Matt Meinzer

Using `map` on an array of objects

Here’s a quick test: What does the following code output?

// An array full of priceless artifacts
const ancientArtifacts = [
  {
    name: 'Nefertiti Bust',
    whereDiscovered: 'Amarna, Egypt',
    yearDiscovered: 1912,
  },
  {
    name: 'Rosetta Stone',
    whereDiscovered: 'Rosetta, Egypt',
    yearDiscovered: 1799,
  },
  {
    name: 'Nebra sky disk',
    whereDiscovered: 'Nebra, Germany',
    yearDiscovered: 1999,
  },
]
const artifactsWithCityAndCountry = ancientArtifacts.map(artifact => {
  const [city, country] = artifact.whereDiscovered.split(', ')
  artifact.whereDiscovered = { city, country }
  return artifact
})

// 1. Are the two arrays the same in memory?
console.log(ancientArtifacts === artifactsWithCityAndCountry)

// 2. What is the value of the whereDiscovered property in the ORIGINAL array
console.log(ancientArtifacts[0].whereDiscovered)

// 3. Are the artifact objects in each list the same objects in memory?
console.log(ancientArtifacts[0] === artifactsWithCityAndCountry[0])

Ready for the answers?

// 1. Are the two arrays the same in memory?
false

// 2. What is the value of the whereDiscovered property in the ORIGINAL array
{ city: 'Amarna', country: 'Egypt'}

// 3. Are the artifact objects in each list the same objects in memory?
true

Let’s go line by line and figure out why we get the answers we do.

What does map return?

In order to correctly answer the first question we have to consider what the Array.prototype.map function does and what it returns, since we are storing the result in artifactsWithCityAndCountry.

A key principle of map is that it does not modify the array that it’s called on, though the callback function can modify the callee array.

map, as defined in the spec, calls the passed in callback function for each non-empty element in the array and returns a new array populated with the values returned from the callback. Therefore, the two arrays do not equal (===) each other.

Reminder: In JavaScript, when comparing two objects (an Array object or otherwise), both === and == operators check to see if both objects have the same object value. There is no element or poperty comparison happening here. If it is not the same object, strict equality will return false.

The new array, artifactsWithCityAndCountry, looks exactly like we might expect:

[
  {
    name: 'Nefertiti Bust',
    whereDiscovered: {
      city: 'Amarna',
      country: 'Egypt'
    },
    yearDiscovered: 1912,
  },
  {
    name: 'Rosetta Stone',
    whereDiscovered: {
      city: 'Rosetta',
      country: 'Egypt'
    },
    yearDiscovered: 1799,
  },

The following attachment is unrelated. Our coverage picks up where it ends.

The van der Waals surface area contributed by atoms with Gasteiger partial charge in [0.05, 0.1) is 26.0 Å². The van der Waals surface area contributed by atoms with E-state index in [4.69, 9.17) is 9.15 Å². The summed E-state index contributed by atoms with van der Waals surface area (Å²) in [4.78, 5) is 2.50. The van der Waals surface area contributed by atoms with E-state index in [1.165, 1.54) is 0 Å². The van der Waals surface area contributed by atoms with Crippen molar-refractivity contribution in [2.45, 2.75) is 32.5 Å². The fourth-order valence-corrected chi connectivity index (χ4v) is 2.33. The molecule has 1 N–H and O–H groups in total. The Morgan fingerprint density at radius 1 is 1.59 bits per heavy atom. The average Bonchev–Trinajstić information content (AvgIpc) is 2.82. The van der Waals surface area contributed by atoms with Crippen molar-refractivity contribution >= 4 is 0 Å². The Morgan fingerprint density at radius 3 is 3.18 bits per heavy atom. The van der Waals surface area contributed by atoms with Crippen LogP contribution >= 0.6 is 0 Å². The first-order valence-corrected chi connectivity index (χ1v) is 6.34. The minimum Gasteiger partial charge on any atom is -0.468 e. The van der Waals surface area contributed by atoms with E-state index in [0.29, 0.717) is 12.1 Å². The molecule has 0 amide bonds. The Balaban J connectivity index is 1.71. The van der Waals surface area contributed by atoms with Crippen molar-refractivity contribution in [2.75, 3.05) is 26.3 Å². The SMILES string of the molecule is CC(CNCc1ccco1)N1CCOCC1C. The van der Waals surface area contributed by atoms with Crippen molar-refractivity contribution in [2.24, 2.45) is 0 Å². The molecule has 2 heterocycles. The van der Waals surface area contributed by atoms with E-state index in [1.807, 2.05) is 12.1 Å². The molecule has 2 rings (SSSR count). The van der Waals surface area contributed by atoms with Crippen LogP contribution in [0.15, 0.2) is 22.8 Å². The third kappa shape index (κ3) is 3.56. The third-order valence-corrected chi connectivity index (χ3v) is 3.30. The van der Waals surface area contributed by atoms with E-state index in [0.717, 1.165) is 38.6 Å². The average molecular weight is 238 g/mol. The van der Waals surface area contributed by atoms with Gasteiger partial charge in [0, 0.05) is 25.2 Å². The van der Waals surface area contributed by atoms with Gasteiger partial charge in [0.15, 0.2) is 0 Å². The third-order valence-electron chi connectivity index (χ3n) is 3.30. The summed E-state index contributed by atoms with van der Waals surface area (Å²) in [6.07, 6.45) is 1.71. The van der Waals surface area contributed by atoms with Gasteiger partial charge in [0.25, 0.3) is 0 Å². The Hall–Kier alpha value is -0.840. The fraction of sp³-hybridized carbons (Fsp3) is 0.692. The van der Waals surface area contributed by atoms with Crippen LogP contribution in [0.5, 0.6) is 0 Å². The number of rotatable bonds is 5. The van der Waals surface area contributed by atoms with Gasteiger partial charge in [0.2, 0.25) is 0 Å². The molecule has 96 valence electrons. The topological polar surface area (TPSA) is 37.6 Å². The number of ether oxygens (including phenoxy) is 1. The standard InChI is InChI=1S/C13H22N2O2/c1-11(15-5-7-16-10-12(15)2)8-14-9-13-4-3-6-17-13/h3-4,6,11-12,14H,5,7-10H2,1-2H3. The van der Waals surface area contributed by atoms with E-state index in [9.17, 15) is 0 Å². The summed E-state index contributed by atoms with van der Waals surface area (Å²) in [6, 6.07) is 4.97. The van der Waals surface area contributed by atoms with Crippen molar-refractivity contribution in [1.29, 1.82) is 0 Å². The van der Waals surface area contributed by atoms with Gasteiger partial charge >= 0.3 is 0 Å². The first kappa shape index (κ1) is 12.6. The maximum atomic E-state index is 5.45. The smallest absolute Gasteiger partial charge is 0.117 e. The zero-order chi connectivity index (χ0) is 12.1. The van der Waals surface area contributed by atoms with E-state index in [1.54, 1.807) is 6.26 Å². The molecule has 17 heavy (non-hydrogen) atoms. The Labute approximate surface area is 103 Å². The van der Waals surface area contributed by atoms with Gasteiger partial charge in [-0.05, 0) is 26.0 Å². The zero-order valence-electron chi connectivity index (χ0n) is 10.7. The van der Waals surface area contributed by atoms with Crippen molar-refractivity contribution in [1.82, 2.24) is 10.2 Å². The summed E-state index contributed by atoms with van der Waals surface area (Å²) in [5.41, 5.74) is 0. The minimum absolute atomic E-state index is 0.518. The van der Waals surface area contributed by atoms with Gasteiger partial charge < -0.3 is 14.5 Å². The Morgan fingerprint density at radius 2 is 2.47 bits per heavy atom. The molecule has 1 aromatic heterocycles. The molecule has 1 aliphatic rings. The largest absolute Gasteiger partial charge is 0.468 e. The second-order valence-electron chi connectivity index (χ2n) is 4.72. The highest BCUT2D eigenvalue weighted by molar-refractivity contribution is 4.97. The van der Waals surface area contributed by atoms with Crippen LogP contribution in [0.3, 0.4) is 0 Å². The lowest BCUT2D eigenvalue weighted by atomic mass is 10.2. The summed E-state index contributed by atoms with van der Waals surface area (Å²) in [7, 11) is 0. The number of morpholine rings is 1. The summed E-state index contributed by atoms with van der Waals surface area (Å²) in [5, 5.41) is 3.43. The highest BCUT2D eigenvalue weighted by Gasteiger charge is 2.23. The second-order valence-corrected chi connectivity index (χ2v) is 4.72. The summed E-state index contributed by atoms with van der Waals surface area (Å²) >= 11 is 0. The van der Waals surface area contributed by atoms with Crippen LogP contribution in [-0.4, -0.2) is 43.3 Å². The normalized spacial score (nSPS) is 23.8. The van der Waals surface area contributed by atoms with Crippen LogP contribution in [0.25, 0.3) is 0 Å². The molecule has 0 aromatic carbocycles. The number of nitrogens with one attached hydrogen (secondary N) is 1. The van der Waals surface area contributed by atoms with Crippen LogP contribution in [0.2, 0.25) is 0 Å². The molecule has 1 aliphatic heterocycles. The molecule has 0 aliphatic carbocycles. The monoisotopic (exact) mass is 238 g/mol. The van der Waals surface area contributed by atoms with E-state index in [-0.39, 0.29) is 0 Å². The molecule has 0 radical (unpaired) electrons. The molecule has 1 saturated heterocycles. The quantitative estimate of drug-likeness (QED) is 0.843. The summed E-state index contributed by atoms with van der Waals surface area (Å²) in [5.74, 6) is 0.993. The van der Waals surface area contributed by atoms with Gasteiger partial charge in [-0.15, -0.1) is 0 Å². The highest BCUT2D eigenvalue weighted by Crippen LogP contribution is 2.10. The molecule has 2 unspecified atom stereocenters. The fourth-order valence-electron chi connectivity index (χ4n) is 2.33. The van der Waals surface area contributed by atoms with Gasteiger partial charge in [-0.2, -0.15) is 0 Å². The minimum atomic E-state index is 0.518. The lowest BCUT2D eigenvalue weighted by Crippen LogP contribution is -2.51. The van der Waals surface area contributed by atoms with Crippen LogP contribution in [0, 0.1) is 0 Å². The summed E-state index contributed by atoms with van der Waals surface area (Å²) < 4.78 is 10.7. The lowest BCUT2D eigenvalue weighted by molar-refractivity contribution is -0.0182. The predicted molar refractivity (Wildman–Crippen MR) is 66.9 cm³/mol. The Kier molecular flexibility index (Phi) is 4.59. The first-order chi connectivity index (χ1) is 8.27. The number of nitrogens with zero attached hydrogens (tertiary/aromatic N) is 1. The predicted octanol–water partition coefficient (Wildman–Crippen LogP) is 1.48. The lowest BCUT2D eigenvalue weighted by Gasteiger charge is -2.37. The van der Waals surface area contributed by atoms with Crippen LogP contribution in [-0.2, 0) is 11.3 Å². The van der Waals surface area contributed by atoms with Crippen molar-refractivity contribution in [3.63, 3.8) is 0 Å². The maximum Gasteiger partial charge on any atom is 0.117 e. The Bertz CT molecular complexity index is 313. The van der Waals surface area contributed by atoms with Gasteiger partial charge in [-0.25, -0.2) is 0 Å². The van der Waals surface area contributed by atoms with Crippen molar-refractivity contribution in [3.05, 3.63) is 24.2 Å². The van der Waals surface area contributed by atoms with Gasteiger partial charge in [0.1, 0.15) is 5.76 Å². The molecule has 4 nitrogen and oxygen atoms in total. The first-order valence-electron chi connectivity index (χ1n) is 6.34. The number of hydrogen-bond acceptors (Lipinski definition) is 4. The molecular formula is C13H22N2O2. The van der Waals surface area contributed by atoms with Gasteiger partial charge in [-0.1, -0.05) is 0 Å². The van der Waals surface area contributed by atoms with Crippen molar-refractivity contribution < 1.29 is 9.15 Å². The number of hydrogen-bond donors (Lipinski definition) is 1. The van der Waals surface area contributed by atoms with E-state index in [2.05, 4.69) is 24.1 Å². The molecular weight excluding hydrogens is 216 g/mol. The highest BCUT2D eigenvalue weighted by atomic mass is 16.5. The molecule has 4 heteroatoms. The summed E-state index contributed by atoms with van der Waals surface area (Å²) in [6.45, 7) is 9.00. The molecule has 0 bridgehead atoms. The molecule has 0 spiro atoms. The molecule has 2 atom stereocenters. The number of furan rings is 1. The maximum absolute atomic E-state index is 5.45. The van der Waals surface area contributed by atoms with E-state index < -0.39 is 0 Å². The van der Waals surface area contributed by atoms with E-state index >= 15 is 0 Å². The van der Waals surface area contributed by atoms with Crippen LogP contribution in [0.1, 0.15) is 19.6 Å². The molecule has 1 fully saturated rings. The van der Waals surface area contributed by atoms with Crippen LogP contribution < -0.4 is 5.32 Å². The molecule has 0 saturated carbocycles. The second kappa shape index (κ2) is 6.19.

{
    name: 'Nebra sky disk',
    whereDiscovered: {
      city: 'Nebra',
      country: 'Germany'
    }
    yearDiscovered: 1999,
  },
]

What happened to the original array?

Now let’s look at the original array, ancientArtifacts.

If map doesn’t modify the original array, why is ancientArtifacts[0].whereDiscovered equal to the object that we defined in the callback: { city: 'Amarna', country: 'Egypt'}?

While it’s true that map doesn’t modify the array, there is nothing preventing our callback from doing so. In this case, we are actually modifying the objects contained within the array and not the array itself.

The line in our code that’s causing this unwanted side effect is:

artifact.whereDiscovered = { city, country }

Each time our callback function is called, a reference to the artifact object is passed in and we’re accessing and setting the whereDiscovered property on it.

This behavior is expected if you understand that JavaScript passes objects by reference and not value, but it can be a tripping point if you forget that map isn’t stopping you from mutating the original array contents.

To be explicit about it, our code has two seperate arrays, each taking up memory but referncing the same set of objects.

What’s the solution?

As I’ve been hinting at throughout the article, if you’re using map you should do your best to avoid side effects. If we wanted to modify the original array intentionally, the appropraite choice would likely be Array.prototype.forEach which is often associated with side effects outside the scope of the callback function.

So how can we rewrite our orignal callback function to get a new array filled with new objects?

Two ways to copy our object

Since we don’t want to modify the object being passed in through the callback function we’ll need to make a copy of it. Two popular options for doing this are Object.assign as in const newObject = Object.assign({}, origObject) and the ES6 spread syntax, as in const newObject = { ...origObject }.

Refactored code

Using the spread syntax, our new callback function looks like this:

const artifactsWithCityAndCountry = ancientArtifacts.map(artifact => {
  const [city, country] = artifact.whereDiscovered.split(', ')
  const newArtifact = { ...artifact, whereDiscovered: { city, country } }
  return newArtifact
})

Or without the additional variable:

const artifactsWithCityAndCountry = ancientArtifacts.map(artifact => {
  const [city, country] = artifact.whereDiscovered.split(', ')
  return { ...artifact, whereDiscovered: { city, country } }
})

This simple change, yields a pure function that doesn’t modify the original array or any of the objects contained within it.